…..(who are you? who, who, who, who?)

Inspired by the TestBash Brighton 2017 talk ‘Rediscovering Test Strategy’ by Mike Talks, this is my retrospective on me when I started as a tester in 2004 and today, in 2017.


I’ve tried to break it down into nine questions:

  1. How do you describe your job to your friends and family?
  2. What do others think that you do?
  3. What’s your motivation at work?
  4. Do you want to be a professional tester? Do your peers?
  5. What heuristics do you use?
  6. What are the objectives of your job?
  7. What is the perception of your role from other disciplines within your organisation?
  8. Do you work in Waterfall? Agile? DevOps?
  9. What does your kit/setup look like?

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Me at Leeds Festival 2004.

  1. I am a games tester.
  2. An extension of Uni, frat-party-esque, bean bags et al.
  3. This is a summer job, while I’m at Uni. It’s better than working in retail. Plus, I get my name on the credits of some games (at this point, I hadn’t worked on any games that I would consider embarrassing).
  4. I have no concept of testing as a profession. I view it as a stop-gap, before I get a ‘proper’ post-grad job. Most of my colleagues view this as getting a foot inside the game development industry with the aim to work in other departments – audio, production, design, art, programming etc.
  5. I don’t know what heuristics are, but we use excel ticksheets for test coverage, we raise, track and verify bugs.
  6. It feels like we are judged based on bug count or verification count, alone. Other objectives might be to make nice with the team leader to get better tasks assigned to me.
  7. Testing feels like it is the bottom rung, that no one wants to be a tester, no respect for the discipline, communication with the dev team is strictly by the seniors/team leads, your only communication with devs is via bug comments.
  8. This is waterfall, test gets the code late on (backs against the wall) and it is near-guaranteed that there will be so much overtime (my record was 120 hours overtime in one month).
  9. Unless you are the chosen one, small CRT monitor with a team digital camera (or if you were lucky, a VCR). Intranet-access-only machines for email and bug tracking. Headphones (in various states of repair) that must be worn at all times.

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2017 Me stuck in a tree. There’s a metaphor there, I’m sure.

  1. I am a software tester (that’s not my job title, but it is what I am). When talking about my job, I concentrate on what the product is that I test – only concentrating on practices/heuristics if they are in on the whole SDLC fun.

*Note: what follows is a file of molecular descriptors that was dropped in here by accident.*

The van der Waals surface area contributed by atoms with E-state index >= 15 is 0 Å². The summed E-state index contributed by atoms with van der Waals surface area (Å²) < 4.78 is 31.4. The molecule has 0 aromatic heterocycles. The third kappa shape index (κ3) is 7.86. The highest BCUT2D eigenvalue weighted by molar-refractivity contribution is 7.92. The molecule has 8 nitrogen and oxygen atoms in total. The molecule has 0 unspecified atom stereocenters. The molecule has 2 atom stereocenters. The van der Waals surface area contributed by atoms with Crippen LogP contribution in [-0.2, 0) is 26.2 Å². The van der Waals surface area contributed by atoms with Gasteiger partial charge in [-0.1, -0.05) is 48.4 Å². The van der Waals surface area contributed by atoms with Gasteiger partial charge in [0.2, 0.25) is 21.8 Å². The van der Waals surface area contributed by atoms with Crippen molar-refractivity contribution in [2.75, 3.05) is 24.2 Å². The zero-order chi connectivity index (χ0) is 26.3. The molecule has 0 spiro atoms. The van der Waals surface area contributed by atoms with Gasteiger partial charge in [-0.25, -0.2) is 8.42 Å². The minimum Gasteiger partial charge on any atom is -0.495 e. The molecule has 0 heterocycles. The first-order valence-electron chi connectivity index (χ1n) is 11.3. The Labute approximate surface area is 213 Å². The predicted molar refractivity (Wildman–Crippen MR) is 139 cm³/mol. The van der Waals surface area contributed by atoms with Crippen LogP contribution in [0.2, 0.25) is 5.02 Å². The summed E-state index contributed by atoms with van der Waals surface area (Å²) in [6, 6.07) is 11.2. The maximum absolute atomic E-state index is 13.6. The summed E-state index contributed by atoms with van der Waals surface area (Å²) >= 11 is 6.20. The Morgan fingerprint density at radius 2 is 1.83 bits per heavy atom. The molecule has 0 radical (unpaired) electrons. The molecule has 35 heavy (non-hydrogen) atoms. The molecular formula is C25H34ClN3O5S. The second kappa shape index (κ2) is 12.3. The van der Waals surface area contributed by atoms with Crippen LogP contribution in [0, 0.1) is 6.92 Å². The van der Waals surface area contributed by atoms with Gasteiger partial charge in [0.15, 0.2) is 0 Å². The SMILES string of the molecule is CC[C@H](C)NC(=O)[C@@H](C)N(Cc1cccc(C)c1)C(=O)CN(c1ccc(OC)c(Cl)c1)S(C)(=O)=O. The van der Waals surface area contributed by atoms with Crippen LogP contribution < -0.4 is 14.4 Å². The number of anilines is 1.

2. Anything ranging from IT, websites (whatever that means), to test robot. Hopefully this blog may shed some light on things.
  3. My goals are clear, I aim to:
    1. Improve the product that I work on.
    2. Improve myself.
    3. Be a positive influence on those around me, and if called for a mentor, or coach.
    4. Be an advocate for quality and a loud voice for test.
  4. Absolutely.
    1. This is my career of choice (regardless of how it started). I don’t desire to be a developer, or a project manager. This is not a path to something else. This is who I am.
    2. I hope my peers aim to be (and stay) professional testers (see Huib Schoot’s blog – “Heuristics for Recognizing Professional Testers). Since starting in my current role, I have tried to introduce them to the wider testing community, I have started this blog, sent them interesting blogs to read, shared talks, encouraged them to attend conferences, bought TestSphere, talked more about testing as a craft, attempted to empower and encourage them.
  5. Yes please to all heuristics, sure experience may lead me to try some old favourites, but variety is the spice of life and new heuristics, approaches and charters will hopefully lead to a better tested product.
  6. Better:
    1. Product.
    2. Practices.
    3. Communication.
    4. Cross-discipline interaction.
    5. Us.
    6. Me.
  7. When I started my current role, I wanted to find out what the wider perception of my team was, so I sent out a questionnaire to the development dept. to find out. From that, I saw that there was real value seen in my team, what a great platform on which to build!
  8. We work in an Agile environment, developers and testers in happy harmony.
  9. We have whatever we need, there is no kit empire building, it is no issue.

I must say that when I left the games industry in 2011, my experiences and perception of testing in that environment had changed from my initial stint. But, I still wanted to do something else……that was software testing outside of gaming, and it has been the best career path I could have taken.

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